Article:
At my school we had a big gym and plenty of Bunsen burners, but what mattered to me most was having Mr Farnsworth nurture my love of politics with his superb impromptu lectures on the history of the Labor Party and the Whitlam dismissal.

What seems to get a bit lost in our conversations about education in this place is that it is teachers who matter most. This parliament should lead a conversation about how to attract, train and retain the best and brightest Australians, young and old, in this national endeavour.

We focus a lot in the education debate on secondary schools. But students of public policy are coming to terms with the reality that I think Australian mothers have known for generations and that is that, by the time a child starts secondary school, much about their life chances has actually already been determined.

My first experience of caring for a child was as a foster parent. A baby came into our care straight from hospital, seven weeks premature, tiny and defenceless. All that stood between that perfect, sleepy little baby and a house of violence and chaos, between having a chance and no chance, was government.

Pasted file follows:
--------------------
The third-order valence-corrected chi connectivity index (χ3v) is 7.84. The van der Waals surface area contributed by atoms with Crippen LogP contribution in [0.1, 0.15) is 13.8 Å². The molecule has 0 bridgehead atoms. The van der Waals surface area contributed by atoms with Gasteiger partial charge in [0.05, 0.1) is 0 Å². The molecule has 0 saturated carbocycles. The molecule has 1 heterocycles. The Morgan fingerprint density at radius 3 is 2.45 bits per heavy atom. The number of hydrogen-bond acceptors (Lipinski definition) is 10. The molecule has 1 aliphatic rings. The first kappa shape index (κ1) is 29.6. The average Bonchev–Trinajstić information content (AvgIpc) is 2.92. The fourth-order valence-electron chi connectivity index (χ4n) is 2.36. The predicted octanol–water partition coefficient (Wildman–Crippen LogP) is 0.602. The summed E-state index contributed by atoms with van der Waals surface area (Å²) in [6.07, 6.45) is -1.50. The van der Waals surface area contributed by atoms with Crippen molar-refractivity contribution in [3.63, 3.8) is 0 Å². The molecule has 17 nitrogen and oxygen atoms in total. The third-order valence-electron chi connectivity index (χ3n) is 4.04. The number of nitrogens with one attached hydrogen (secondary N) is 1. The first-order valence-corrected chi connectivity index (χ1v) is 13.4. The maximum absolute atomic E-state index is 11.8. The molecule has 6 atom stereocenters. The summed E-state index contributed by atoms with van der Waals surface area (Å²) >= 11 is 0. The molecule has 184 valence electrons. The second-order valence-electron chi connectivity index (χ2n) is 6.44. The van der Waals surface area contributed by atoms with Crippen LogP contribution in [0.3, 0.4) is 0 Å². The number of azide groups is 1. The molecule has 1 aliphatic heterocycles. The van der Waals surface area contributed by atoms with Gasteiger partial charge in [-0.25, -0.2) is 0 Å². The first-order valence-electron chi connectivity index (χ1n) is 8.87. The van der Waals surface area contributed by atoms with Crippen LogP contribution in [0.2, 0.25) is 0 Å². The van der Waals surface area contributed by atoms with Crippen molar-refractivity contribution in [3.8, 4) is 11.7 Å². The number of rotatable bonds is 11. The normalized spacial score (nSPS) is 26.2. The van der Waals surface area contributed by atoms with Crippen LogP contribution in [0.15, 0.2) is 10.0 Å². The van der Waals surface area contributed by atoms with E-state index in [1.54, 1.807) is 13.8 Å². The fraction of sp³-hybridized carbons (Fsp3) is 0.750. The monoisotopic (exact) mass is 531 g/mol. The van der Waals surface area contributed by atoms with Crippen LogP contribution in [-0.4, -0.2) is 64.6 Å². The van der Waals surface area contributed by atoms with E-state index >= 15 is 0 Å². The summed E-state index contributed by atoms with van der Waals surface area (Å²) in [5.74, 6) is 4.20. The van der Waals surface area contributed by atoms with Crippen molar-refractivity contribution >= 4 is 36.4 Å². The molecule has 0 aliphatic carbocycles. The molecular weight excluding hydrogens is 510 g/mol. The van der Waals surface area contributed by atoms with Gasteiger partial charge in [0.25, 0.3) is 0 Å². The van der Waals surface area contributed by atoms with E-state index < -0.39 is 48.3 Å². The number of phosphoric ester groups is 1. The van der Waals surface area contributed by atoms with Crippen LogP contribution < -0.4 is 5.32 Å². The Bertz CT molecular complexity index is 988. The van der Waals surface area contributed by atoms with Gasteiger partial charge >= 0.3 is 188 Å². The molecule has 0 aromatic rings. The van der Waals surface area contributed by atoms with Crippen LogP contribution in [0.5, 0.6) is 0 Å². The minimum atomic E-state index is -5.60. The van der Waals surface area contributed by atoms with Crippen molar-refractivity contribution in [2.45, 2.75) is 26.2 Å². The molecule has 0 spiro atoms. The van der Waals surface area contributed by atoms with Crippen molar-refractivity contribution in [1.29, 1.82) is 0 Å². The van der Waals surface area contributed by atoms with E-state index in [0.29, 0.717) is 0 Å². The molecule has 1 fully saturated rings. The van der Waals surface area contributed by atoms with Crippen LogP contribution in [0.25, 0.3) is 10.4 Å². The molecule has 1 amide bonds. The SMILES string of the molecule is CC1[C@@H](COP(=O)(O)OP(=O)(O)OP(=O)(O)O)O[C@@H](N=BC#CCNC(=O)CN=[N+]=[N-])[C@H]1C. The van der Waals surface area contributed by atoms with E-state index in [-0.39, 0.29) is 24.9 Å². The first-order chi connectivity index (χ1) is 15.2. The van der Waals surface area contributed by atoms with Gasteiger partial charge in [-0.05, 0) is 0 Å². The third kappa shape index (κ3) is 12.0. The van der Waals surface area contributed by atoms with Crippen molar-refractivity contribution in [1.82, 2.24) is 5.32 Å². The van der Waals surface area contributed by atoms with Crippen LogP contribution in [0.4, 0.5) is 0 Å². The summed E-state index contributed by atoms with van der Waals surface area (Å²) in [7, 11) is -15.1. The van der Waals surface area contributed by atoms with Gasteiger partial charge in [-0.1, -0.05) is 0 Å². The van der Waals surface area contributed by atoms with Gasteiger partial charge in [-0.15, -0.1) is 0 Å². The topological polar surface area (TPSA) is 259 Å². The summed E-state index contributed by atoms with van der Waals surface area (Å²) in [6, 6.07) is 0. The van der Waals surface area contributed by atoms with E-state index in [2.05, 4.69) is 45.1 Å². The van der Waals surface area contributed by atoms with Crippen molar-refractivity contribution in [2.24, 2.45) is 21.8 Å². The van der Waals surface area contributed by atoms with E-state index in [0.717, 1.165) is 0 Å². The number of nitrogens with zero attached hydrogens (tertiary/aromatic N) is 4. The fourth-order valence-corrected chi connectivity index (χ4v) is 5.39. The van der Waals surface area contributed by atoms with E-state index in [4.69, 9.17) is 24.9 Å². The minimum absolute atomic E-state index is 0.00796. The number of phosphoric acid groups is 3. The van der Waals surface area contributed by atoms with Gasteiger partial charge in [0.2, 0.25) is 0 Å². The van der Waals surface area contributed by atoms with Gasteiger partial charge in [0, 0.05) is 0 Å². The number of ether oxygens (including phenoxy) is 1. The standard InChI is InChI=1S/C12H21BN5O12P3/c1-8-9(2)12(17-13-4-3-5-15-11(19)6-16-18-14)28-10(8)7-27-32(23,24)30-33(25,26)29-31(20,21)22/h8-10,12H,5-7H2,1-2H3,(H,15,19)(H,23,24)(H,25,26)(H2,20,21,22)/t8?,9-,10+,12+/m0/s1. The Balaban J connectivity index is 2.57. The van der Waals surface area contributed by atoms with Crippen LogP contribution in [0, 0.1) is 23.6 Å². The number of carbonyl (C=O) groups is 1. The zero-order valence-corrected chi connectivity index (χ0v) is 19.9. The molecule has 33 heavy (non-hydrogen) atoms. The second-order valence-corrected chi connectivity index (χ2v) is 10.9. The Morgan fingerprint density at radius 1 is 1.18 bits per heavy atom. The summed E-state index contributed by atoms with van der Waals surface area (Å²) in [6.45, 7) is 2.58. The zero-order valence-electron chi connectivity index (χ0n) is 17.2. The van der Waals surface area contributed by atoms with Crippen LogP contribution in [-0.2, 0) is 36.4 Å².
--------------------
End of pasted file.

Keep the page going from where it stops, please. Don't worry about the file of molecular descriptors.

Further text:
The main parties in Australia differ in their beliefs on many things. But I know that we all believe that children are worth protecting. So this should not be an area where we need any reform. Yet, of the more than 12,000 children who are currently living in care in Australia, about a quarter have lived in 10 or more foster homes. Today, more than 1,000 children are locked up in immigration detention, with limited access to education, and many are subject to abuse and self-harm.

Each child subjected to fear and to danger, each child who misses out on an education, on proper health care, on the very best start in this abundant country of ours is the special failing of the people in this room. In my time here, I want to help change that.